Yesterday Prince William remembered New Zealand soldiers who died in the Battle of Passchendaele in World War One. After a traditional Maori greeting from members of the New Zealand Defence Force, William gave a heartfelt speech about the battle and laid a wreath at the New Zealand Memorial Wall to the Missing.
“There was nothing ordinary about their service or their sacrifice,” he said of the many New Zealand soldiers who died 100 years ago on October 12, 1917. “For New Zealanders, the loss of more than 840 men in just a few hours is seared into the national consciousness. All told, the Battle of Passchendaele would claim close to two thousand lives – a devastating toll for a country with a population of just over a million. Half a world away, news of the losses was felt like a shockwave. Every death here left a shattered family there. Entire communities were robbed of their young people. No part of New Zealand was untouched by loss,” he said, reports The Daily Mail.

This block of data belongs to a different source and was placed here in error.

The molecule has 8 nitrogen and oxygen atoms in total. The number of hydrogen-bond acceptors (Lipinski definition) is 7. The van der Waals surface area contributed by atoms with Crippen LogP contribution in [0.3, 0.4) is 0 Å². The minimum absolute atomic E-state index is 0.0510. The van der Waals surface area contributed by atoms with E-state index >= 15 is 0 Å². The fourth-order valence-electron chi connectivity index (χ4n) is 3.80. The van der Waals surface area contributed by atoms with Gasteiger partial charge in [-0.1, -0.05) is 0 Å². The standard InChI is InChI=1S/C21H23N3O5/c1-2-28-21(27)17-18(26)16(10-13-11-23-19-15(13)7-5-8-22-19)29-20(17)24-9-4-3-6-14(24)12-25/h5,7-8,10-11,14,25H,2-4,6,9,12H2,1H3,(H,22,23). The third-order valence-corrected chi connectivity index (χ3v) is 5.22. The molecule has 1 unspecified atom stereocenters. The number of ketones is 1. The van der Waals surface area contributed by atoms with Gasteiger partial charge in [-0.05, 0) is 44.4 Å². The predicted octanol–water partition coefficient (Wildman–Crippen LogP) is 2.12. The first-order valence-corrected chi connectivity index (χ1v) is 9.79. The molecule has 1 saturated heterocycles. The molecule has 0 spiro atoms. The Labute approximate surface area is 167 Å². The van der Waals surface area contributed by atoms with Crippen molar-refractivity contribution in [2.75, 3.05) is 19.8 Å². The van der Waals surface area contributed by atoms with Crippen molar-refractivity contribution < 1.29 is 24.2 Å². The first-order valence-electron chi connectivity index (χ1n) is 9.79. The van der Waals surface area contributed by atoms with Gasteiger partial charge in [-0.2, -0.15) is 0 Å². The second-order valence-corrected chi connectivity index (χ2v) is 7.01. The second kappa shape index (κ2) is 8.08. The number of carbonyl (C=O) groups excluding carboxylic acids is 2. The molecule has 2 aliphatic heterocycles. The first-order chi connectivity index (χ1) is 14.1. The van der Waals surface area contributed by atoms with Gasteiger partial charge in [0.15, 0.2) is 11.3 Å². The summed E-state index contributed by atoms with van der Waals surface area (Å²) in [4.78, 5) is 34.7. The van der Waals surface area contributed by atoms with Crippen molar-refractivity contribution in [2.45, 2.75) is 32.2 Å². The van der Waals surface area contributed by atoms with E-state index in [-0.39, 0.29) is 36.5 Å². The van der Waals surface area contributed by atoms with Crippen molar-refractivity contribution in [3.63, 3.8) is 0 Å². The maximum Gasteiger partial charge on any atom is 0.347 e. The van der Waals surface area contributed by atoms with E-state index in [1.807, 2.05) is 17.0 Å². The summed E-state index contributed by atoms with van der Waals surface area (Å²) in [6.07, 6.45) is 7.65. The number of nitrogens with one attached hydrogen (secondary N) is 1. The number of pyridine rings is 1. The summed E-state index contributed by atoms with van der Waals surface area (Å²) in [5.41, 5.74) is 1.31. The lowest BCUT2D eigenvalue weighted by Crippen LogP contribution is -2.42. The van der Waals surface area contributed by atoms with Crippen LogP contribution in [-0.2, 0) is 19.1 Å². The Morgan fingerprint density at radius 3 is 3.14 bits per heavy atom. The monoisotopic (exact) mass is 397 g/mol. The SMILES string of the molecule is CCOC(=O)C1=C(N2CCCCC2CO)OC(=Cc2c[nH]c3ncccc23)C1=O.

The Battle of Passchendaele was one of the bloodiest battles of the First World War. The commemoration was held on Belgium’s Western Front at the Tyne Cot Cemetery, which is the biggest commonwealth burial ground in the world. 11,971 soldiers are buried there.